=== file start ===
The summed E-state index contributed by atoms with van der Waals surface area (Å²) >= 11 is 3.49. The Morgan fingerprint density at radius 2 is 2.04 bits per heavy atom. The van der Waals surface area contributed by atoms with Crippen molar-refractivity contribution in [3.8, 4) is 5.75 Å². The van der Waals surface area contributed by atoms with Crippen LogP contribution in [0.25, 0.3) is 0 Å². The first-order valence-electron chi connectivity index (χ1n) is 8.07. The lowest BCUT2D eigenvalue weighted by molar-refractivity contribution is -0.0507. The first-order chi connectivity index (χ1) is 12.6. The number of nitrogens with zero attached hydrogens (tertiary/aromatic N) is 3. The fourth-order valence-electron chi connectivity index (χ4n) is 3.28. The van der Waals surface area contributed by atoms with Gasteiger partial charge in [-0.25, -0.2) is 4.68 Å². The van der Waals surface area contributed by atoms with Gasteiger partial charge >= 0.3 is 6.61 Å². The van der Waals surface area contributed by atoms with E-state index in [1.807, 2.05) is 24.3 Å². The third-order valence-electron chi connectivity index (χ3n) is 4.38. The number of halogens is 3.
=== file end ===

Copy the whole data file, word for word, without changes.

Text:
The summed E-state index contributed by atoms with van der Waals surface area (Å²) >= 11 is 3.49. The Morgan fingerprint density at radius 2 is 2.04 bits per heavy atom. The van der Waals surface area contributed by atoms with Crippen molar-refractivity contribution in [3.8, 4) is 5.75 Å². The van der Waals surface area contributed by atoms with Crippen LogP contribution in [0.25, 0.3) is 0 Å². The first-order valence-electron chi connectivity index (χ1n) is 8.07. The lowest BCUT2D eigenvalue weighted by molar-refractivity contribution is -0.0507. The first-order chi connectivity index (χ1) is 12.6. The number of nitrogens with zero attached hydrogens (tertiary/aromatic N) is 3. The fourth-order valence-electron chi connectivity index (χ4n) is 3.28. The van der Waals surface area contributed by atoms with Gasteiger partial charge in [-0.25, -0.2) is 4.68 Å². The van der Waals surface area contributed by atoms with Gasteiger partial charge >= 0.3 is 6.61 Å². The van der Waals surface area contributed by atoms with E-state index in [1.807, 2.05) is 24.3 Å². The third-order valence-electron chi connectivity index (χ3n) is 4.38. The number of halogens is 3.